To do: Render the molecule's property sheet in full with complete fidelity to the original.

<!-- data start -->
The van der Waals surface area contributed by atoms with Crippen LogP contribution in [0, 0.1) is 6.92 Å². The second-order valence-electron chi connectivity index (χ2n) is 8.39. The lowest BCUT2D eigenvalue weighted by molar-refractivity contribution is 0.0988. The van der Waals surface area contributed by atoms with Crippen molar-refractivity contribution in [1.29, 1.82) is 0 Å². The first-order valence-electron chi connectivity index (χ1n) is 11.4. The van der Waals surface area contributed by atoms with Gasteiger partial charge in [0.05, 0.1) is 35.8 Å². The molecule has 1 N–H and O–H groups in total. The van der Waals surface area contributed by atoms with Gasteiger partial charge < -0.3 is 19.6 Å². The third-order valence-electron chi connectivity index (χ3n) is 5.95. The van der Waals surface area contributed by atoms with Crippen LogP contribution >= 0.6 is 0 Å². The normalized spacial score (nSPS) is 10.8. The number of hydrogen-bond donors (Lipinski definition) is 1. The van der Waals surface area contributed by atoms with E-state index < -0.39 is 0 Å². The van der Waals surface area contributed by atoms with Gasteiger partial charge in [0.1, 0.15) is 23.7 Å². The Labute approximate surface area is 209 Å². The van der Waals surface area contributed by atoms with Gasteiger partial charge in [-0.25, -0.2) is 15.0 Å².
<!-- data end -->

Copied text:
The van der Waals surface area contributed by atoms with Crippen LogP contribution in [0, 0.1) is 6.92 Å². The second-order valence-electron chi connectivity index (χ2n) is 8.39. The lowest BCUT2D eigenvalue weighted by molar-refractivity contribution is 0.0988. The van der Waals surface area contributed by atoms with Crippen molar-refractivity contribution in [1.29, 1.82) is 0 Å². The first-order valence-electron chi connectivity index (χ1n) is 11.4. The van der Waals surface area contributed by atoms with Gasteiger partial charge in [0.05, 0.1) is 35.8 Å². The molecule has 1 N–H and O–H groups in total. The van der Waals surface area contributed by atoms with Gasteiger partial charge < -0.3 is 19.6 Å². The third-order valence-electron chi connectivity index (χ3n) is 5.95. The van der Waals surface area contributed by atoms with Crippen LogP contribution >= 0.6 is 0 Å². The normalized spacial score (nSPS) is 10.8. The number of hydrogen-bond donors (Lipinski definition) is 1. The van der Waals surface area contributed by atoms with E-state index < -0.39 is 0 Å². The van der Waals surface area contributed by atoms with Gasteiger partial charge in [0.1, 0.15) is 23.7 Å². The Labute approximate surface area is 209 Å². The van der Waals surface area contributed by atoms with Gasteiger partial charge in [-0.25, -0.2) is 15.0 Å².